Special Effects (F/X) -
Milestones in Film
|Film Title/Year and Description of Visual-Special Effects|
Elephants Dream (2006) (short)
This computer-generated (or CGI) experimental short film (10 minutes in length), a dramatic fantasy, was made primarily using open source applications, and the first to be released as 'open source.'
It marked a major milestone in open source CG animation production. It was the first CG animated short made in a team-based environment that was produced almost completely with free tools, available to anyone. This meant that all 3D modeling, animation, and rendering using the 3D suite of Blender software was free for anyone's use.
It was a test film, to demonstrate the use of the software, and had only two characters, who were exploring a dreamlike, strange and infinitely-large machine:
(l to r): Emo and Proog
Happy Feet (2006, Australia/US)
Director George Miller's computer-animated fantasy musical about Emperor penguins was primarily a CG creation. It won the Oscar for Best Animated Feature Film, defeating its competitors: Pixar's/Disney's Cars (2006) and Monster House (2006).
It told about a tone-deaf baby penguin Mumble (voice of Elizabeth Dailey as baby), who did not have a heartsong (to attract a mate) and was treated like an outcast. But he did have an amazing dancing talent.
Extensive motion capture of live-action humans (to provide their digitally-recorded movements) was used in Mumble's dance sequences:
The hoofer wore a black bodysuit with 40 reflective sensors near his joints, to record his movements (as data) from the light reflectors - which were then turned into the bird's final performance by five motion editors and ten computer animators.
However, all of the humans in the film were live-action, not CGI.
Mumble Dancing For Human Zoo Visitors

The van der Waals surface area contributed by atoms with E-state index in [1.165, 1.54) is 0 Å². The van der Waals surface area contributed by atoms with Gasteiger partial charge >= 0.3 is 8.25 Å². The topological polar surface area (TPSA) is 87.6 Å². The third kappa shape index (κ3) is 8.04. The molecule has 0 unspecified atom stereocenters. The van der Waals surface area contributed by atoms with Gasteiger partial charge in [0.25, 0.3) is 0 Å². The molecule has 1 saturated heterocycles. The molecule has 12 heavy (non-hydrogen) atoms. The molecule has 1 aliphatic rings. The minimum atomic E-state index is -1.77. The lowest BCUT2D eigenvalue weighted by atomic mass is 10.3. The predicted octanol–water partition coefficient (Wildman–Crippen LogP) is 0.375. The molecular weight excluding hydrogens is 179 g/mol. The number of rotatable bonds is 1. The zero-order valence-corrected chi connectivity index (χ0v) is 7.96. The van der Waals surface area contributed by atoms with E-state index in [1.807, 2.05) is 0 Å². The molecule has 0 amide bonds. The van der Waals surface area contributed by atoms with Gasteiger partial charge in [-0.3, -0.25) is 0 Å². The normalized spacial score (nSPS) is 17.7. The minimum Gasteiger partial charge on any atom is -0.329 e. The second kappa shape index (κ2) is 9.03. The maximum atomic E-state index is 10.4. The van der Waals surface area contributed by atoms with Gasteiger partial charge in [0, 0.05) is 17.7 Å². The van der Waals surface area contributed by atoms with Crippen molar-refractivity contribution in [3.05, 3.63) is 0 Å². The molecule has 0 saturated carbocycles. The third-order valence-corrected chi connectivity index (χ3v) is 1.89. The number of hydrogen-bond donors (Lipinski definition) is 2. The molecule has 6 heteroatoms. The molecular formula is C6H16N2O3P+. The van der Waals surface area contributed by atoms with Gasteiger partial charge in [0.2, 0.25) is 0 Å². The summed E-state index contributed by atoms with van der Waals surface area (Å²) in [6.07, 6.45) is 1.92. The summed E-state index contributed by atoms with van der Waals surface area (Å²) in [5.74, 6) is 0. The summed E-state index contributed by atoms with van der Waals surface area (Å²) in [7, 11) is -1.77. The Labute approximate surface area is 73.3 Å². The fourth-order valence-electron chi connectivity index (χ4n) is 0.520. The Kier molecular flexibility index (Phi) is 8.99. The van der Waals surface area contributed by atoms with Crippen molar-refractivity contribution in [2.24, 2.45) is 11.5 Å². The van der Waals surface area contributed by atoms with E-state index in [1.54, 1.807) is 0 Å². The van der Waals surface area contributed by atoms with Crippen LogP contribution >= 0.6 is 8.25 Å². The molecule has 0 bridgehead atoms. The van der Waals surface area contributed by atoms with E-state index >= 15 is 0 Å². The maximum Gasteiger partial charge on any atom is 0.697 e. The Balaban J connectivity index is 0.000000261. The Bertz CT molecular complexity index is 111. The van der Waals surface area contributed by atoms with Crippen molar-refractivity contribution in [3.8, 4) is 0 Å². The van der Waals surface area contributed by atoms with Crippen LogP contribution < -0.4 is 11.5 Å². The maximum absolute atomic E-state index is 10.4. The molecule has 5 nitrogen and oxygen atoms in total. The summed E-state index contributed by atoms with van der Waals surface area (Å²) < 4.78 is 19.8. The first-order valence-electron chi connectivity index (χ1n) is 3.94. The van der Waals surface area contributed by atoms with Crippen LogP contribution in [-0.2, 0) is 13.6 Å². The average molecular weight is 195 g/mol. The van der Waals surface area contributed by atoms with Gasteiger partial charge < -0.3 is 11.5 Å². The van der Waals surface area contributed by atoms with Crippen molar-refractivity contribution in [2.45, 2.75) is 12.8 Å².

Arrival of "Aliens" - A Research Team
The Dance Finale
Pan's Labyrinth (2006, Sp./Mex./US) (aka El Laberinto del Fauno)
This wondrously imaginative World War II era fantasy film was from director Guillermo del Toro. Its main Special F/X included animatronics (i.e., the giant toad in an old fig tree) and complex make-up. The mandrake root was a hybrid of animatronics and CGI.
It was set in Spain during fascist Franco's regime, when young Ofelia (Ivana Baquero) was brought with her pregnant mother Carmen (Ariadna Gil) to live with her adoptive stepfather, malevolent and brutal Spanish fascist Captain Vidal (Sergi López).
To escape the tough realities of wartime, Ofelia sought refuge in an imaginary escapist world in a forest home filled with fairies - and a menacing faun creature named Pan (Doug Jones), the guardian of the labyrinth. She also communicated with a stick bug-insect (CGI) that she believed was a fairy.
The same contortionist/monster actor Doug Jones, again with an elaborate, heavy prosthetic makeup and costuming (requiring five hours of prep time), also portrayed the character of the faceless, vile, humanoid, all-devouring Pale Man, who enjoyed consuming live and defenseless children. He was noted for his pale, elastic skin.
He awoke from his slumber when Ofelia was disobedient, took his eyeballs from the table in front of him, and placed them into eye sockets in the palm of his two claw-like hands. This enabled him to see so that he could pursue and eat Ofelia.
Ofelia's "Fairy" - CGI Stick-Bug
The Animatronic Giant Toad
Pan, the Faun
Director Gore Verbinski's fantasy swashbuckler adventure sequel won the Oscar for Best Visual Effects, defeating Poseidon (2006) and Superman Returns (2006).
There were a total of 1,100 visual effects shots, and various techniques included digital matte paintings (digimattes), model miniatures (i.e., the Black Pearl ship), motion-capture and lots of CG (including digital doubles for the three lead actors, and a digital monkey).